Saturday, November 3, 2007
Medicine from TAIPAN's Venom
A venom compound from one of the world’s deadliest snakes, the Taipan, is being developed by Brisbane biotechnology company ElaCor, as a new drug to treat heart failure.
Congestive heart failure (CHF) claims the lives of over 3,000 Australians each year with a further 300,000 people affected by the disease. The project’s principal researcher, University of Queensland’s (UQ) Institute for Molecular Bioscience’s (IMB) Professor Paul Alewood, said current treatments for CHF had serious side effects and rarely combated the progression of the disease. “The team has isolated a unique set of active molecules from Taipan venom and research shows they are extremely effective at easing the heart’s workload,” he said. “Not only are these molecules very effective, tests have shown that they are also extremely stable, which is an attractive feature for new drugs. “The human body naturally produces similar types of molecules in response to heart failure but these break down too quickly to have a lasting effect, making them inappropriate as a long term treatment,” he said.
CHF is an often-fatal disease in which the heart is weakened and lacks the strength to adequately pump blood around the body. ElaCor was recently awarded a $250,000 AusIndustry Biotechnology Innovation Fund Grant enabling optimisation of the molecules to develop a superior drug candidate to treat the multiple symptoms of CHF.
Established by IMBcom, the commercialisation company for UQ’s IMB, in collaboration with the Baker Heart Research Institute (BHRI) in Melbourne, ElaCor is the result of an extensive research collaboration between Professor Alewood and Associate Professor Geoff Head from the BHRI. The BHRI’s Head of Commercialisation Ms Tina Rankovic said ElaCor provided a unique opportunity to leverage the skills and synergies of two prestigious Australian research organisations. “By combining the research expertise from these groups we hope to advance discovery in one of medicine’s greatest remaining challenges - preventing heart failure.”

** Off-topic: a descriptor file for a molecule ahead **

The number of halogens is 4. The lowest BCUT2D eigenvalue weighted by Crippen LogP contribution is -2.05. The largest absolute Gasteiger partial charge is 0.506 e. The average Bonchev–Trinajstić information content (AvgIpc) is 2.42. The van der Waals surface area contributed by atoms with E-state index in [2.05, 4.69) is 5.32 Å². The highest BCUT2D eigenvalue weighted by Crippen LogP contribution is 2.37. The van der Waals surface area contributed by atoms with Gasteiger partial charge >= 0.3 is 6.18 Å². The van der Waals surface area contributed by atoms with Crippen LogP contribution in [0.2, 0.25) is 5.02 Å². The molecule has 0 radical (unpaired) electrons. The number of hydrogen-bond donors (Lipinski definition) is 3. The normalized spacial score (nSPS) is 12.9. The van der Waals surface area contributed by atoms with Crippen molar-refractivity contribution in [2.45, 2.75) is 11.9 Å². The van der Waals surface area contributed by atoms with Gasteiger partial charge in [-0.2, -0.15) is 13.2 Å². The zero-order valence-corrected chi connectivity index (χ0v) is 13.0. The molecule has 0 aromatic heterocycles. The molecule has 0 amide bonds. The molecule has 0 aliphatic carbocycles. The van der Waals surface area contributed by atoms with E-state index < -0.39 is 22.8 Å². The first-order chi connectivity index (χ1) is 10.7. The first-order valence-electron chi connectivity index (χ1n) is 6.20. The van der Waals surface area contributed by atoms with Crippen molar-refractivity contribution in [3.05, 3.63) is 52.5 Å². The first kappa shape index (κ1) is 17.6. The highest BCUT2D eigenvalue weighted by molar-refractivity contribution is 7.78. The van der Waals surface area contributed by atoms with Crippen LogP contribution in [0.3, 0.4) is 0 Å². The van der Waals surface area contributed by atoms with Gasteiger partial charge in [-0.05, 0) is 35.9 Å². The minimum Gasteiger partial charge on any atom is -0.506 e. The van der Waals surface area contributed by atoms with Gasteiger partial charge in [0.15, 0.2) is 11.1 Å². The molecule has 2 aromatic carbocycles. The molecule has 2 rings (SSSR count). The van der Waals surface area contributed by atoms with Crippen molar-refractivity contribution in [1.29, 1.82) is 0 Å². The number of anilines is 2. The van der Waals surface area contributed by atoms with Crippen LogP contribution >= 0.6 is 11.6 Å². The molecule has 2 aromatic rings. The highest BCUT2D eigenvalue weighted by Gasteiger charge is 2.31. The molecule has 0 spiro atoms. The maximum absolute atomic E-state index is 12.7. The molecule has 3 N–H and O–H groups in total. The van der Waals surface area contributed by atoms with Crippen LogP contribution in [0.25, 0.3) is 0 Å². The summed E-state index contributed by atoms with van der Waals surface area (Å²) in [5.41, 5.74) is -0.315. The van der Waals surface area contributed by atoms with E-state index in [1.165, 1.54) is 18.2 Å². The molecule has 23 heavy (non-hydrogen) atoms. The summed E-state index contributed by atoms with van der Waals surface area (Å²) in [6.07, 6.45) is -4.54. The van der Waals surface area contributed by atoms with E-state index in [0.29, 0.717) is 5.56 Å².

IMBcom CEO Dr Peter Isdale said he was extremely pleased with the development of ElaCor and was gratified the Australian Government remained committed to the development and excellence of Australian science and innovation, by supporting the science of today for the business of tomorrow.
TAIPAN, the most deadliest of the snakes:
Australia has 30 different kinds of venomous (poisonous) snakes. The largest and most poisonous of them is the taipan (say tie-pan). It is in fact considered to be possibly the most venomous snake in the world.
The taipan grows to over 2.5 metres in length. There are two species, or kinds, of taipan. The more common one found in the far north of Australia, in Queensland, the Northern Territory and Western Australia where winter temperatures are above 18ºC.
The inland taipan (left) lives in a very remote part of Australia, in the centre, and is rarely seen, so little is known about it.
The taipan is a pale creamy colour on the head. The body is light brown, dark brown, copper or olive in colour.
The taipan has excellent senses of smell and eyesight. It quickly moves in on its prey, strikes fast, draws back and waits for the poison to work. As soon as the poison has worked, the snake eats the prey. Their preferred food is rats, and so taipans are often found in the Queensland cane fields where rats are plentiful. Taipans also eat birds, mice, lizards and small marsupials.
The female taipan lays 10-20 eggs after mating.
Taipans are the most intelligent, nervous and alert of the Australian venomous snakes. They generally stay away from humans, escaping before they are noticed. However, the taipan will defend itself fiercely if it is cornered or threatened, often delivering several bites.
Taipans are 'milked' of their venom by getting them to inject venom into a jar through a rubber cover. The venom is used to make medicine to help save people who are bitten by a taipan.
Like all snakes, the taipan has its place in the environment.
Snakes generally avoid people, rarely strike unless threatened, and should not be hunted out and killed.
Posted by Anju Devanur at 10:04 PM